Chassis Technical Director Nick Chester looks forward to showing our hand in Canada.
What makes the Circuit Gilles Villeneuve so challenging?
There are lots of elements about the circuit that make it one of the more challenging on the calendar. Montreal is a power sensitive circuit but there are lots of big stops over a short lap, so finding the right balance between drag and aero efficiency is key. There are some chicanes in the middle of long straights and riding the kerbs can shorten the lap further and improve lap time. We look carefully at ride and suspension to improve the kerb riding, but we were pretty good on this in Monaco so hopefully we can carry that forward. Montreal also has a relatively smooth surface that is low grip so getting the tyres to work well will be one of the major items on the job list during Friday practice.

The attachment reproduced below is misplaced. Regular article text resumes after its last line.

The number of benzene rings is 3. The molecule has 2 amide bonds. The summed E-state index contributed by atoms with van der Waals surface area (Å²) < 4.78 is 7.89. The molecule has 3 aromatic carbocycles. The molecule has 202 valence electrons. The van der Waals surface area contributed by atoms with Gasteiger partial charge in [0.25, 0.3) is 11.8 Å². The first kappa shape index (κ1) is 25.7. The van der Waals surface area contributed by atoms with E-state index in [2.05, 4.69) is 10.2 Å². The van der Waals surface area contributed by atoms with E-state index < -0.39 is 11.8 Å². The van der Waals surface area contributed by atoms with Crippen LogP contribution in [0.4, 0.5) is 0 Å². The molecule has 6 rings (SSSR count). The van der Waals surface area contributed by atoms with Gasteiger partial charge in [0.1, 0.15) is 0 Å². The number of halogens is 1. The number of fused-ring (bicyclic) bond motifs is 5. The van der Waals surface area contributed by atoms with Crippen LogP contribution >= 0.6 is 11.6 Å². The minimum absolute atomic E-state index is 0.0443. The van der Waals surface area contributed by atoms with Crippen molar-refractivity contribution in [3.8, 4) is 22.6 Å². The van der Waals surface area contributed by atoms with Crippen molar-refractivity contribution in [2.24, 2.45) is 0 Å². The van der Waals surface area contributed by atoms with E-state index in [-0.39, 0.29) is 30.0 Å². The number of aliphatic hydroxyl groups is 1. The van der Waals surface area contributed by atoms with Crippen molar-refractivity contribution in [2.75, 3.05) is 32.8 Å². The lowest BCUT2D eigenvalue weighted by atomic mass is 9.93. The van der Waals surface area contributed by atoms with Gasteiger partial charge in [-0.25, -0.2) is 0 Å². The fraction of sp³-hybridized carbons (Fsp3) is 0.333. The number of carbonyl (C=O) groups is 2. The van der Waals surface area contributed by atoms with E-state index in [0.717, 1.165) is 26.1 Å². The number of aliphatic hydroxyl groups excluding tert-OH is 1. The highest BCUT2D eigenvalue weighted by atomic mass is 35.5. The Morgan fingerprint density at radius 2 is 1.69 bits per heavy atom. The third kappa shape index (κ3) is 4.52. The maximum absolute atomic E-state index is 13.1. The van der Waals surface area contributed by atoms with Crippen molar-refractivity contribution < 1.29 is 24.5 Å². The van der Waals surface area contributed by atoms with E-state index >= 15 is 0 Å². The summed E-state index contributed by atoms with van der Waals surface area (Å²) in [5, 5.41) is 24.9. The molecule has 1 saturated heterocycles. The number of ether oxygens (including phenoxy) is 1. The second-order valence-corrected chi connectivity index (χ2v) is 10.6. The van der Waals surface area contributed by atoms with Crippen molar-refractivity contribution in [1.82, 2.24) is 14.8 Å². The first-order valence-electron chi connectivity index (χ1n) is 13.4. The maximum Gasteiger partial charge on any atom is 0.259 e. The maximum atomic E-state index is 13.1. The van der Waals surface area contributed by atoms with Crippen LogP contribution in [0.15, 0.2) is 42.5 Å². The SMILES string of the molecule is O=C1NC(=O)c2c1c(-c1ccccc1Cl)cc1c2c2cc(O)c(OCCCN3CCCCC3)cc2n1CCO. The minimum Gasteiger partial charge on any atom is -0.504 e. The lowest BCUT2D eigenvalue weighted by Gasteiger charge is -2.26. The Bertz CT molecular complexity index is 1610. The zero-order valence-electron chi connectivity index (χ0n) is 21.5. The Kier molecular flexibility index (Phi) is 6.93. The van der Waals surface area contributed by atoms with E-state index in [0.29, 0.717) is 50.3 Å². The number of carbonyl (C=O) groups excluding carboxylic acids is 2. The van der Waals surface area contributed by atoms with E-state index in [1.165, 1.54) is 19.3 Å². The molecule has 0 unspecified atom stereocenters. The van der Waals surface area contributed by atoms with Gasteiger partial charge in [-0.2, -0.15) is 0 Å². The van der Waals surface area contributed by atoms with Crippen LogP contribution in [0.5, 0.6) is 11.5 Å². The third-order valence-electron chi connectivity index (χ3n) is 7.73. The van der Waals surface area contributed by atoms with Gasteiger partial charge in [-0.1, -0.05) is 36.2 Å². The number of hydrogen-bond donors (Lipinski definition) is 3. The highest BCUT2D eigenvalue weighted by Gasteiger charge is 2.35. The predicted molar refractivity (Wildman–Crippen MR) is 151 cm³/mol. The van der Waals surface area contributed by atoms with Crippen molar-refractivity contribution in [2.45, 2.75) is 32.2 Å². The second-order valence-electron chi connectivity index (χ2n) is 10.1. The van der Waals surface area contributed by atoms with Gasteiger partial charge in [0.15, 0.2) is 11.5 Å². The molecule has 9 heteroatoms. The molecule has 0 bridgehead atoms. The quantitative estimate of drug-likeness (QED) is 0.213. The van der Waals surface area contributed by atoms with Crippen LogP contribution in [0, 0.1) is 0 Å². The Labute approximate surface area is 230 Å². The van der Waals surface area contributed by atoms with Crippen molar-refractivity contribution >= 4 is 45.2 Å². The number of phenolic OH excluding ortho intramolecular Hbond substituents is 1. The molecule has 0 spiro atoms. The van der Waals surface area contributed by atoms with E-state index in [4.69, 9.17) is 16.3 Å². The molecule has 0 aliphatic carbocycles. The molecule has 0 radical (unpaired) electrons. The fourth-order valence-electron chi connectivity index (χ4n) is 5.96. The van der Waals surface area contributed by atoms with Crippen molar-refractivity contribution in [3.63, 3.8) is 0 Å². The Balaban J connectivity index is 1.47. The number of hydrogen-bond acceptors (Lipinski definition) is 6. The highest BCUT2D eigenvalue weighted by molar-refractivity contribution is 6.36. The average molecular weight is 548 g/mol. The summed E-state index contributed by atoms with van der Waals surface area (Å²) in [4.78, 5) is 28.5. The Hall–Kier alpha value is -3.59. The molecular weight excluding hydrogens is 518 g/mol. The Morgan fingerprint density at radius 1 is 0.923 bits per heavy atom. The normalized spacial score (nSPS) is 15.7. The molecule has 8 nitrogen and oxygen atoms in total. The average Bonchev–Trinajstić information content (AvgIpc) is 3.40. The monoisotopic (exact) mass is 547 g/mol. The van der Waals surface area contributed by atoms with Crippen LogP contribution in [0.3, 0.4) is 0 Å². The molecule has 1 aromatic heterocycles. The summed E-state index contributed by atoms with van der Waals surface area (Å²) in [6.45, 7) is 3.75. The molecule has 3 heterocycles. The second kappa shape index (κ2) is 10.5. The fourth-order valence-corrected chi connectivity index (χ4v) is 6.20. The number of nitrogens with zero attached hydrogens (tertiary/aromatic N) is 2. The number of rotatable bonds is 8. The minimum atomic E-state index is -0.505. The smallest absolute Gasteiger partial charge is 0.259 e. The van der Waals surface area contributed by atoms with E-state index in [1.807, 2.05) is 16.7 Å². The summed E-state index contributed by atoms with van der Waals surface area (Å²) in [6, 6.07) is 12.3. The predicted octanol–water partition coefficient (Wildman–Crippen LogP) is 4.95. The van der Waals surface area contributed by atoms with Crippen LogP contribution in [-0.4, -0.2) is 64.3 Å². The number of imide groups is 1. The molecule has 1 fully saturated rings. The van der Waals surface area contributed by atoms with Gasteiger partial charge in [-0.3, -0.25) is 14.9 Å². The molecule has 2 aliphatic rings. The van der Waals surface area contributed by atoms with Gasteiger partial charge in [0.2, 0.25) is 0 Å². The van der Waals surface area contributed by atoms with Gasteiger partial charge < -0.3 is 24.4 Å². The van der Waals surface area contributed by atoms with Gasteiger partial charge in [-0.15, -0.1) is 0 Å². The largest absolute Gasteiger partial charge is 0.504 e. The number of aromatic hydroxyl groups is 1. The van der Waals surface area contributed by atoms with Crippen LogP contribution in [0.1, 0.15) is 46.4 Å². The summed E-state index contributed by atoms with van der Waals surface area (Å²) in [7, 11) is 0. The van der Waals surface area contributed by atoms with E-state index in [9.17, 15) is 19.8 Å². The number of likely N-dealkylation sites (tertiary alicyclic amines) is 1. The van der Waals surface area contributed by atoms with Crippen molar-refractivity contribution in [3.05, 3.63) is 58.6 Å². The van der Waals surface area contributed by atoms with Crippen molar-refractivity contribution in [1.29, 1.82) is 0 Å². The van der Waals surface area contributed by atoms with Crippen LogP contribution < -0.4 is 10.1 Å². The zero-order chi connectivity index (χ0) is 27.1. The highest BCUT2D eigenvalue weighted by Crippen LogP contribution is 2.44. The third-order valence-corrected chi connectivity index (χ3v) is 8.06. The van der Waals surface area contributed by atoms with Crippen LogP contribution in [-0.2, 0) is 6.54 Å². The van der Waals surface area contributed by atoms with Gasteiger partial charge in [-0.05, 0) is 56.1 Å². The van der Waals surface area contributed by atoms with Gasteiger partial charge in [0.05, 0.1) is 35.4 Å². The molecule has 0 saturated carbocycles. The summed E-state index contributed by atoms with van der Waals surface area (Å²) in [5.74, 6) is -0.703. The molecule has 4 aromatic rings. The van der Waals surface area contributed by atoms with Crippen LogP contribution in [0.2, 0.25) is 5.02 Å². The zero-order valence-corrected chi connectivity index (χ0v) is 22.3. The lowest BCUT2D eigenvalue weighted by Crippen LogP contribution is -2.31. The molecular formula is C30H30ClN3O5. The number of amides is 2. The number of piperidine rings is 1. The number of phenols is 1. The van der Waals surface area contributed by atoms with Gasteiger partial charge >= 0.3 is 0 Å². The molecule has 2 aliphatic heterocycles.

Are there any new upgrades planned for Canada?
We have some aero and mechanical items coming through for Montreal. Our main focus will be concentrating on getting every different element to work in harmony – the midfield is so tight now that we need to maximise the overall performance.
How does the team reflect on Monaco?
Monaco is a unique place – you don’t always get what you feel you deserve if there’s a safety car or accident. The overall result was frustrating as we felt we had a good car that was capable for both drivers to race for points. There were positives – the car was competitive and the drivers were able to push hard on track. We’ll take these, look at the negatives, and hope to deliver on this potential in Canada.